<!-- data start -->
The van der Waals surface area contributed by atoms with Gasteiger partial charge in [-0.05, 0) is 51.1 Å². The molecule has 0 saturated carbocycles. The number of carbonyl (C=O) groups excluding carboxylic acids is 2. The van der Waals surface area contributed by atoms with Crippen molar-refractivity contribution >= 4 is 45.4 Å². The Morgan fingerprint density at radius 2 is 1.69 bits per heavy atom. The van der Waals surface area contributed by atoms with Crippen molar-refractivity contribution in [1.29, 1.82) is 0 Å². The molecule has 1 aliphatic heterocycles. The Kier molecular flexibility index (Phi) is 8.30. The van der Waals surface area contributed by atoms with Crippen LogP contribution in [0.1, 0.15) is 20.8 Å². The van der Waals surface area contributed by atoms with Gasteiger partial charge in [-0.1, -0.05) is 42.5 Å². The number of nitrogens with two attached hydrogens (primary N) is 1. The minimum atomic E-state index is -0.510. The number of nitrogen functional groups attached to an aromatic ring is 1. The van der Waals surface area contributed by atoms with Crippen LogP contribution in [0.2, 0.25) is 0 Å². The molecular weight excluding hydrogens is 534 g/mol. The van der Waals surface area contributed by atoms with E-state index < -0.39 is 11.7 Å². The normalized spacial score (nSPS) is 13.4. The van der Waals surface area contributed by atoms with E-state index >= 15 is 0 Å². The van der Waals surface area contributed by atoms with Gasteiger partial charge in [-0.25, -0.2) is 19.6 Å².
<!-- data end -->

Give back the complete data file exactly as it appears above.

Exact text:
The van der Waals surface area contributed by atoms with Gasteiger partial charge in [-0.05, 0) is 51.1 Å². The molecule has 0 saturated carbocycles. The number of carbonyl (C=O) groups excluding carboxylic acids is 2. The van der Waals surface area contributed by atoms with Crippen molar-refractivity contribution >= 4 is 45.4 Å². The Morgan fingerprint density at radius 2 is 1.69 bits per heavy atom. The van der Waals surface area contributed by atoms with Crippen molar-refractivity contribution in [1.29, 1.82) is 0 Å². The molecule has 1 aliphatic heterocycles. The Kier molecular flexibility index (Phi) is 8.30. The van der Waals surface area contributed by atoms with Crippen LogP contribution in [0.1, 0.15) is 20.8 Å². The van der Waals surface area contributed by atoms with Gasteiger partial charge in [-0.1, -0.05) is 42.5 Å². The number of nitrogens with two attached hydrogens (primary N) is 1. The minimum atomic E-state index is -0.510. The number of nitrogen functional groups attached to an aromatic ring is 1. The van der Waals surface area contributed by atoms with Crippen LogP contribution in [0.2, 0.25) is 0 Å². The molecular weight excluding hydrogens is 534 g/mol. The van der Waals surface area contributed by atoms with E-state index < -0.39 is 11.7 Å². The normalized spacial score (nSPS) is 13.4. The van der Waals surface area contributed by atoms with E-state index >= 15 is 0 Å². The van der Waals surface area contributed by atoms with Gasteiger partial charge in [-0.25, -0.2) is 19.6 Å².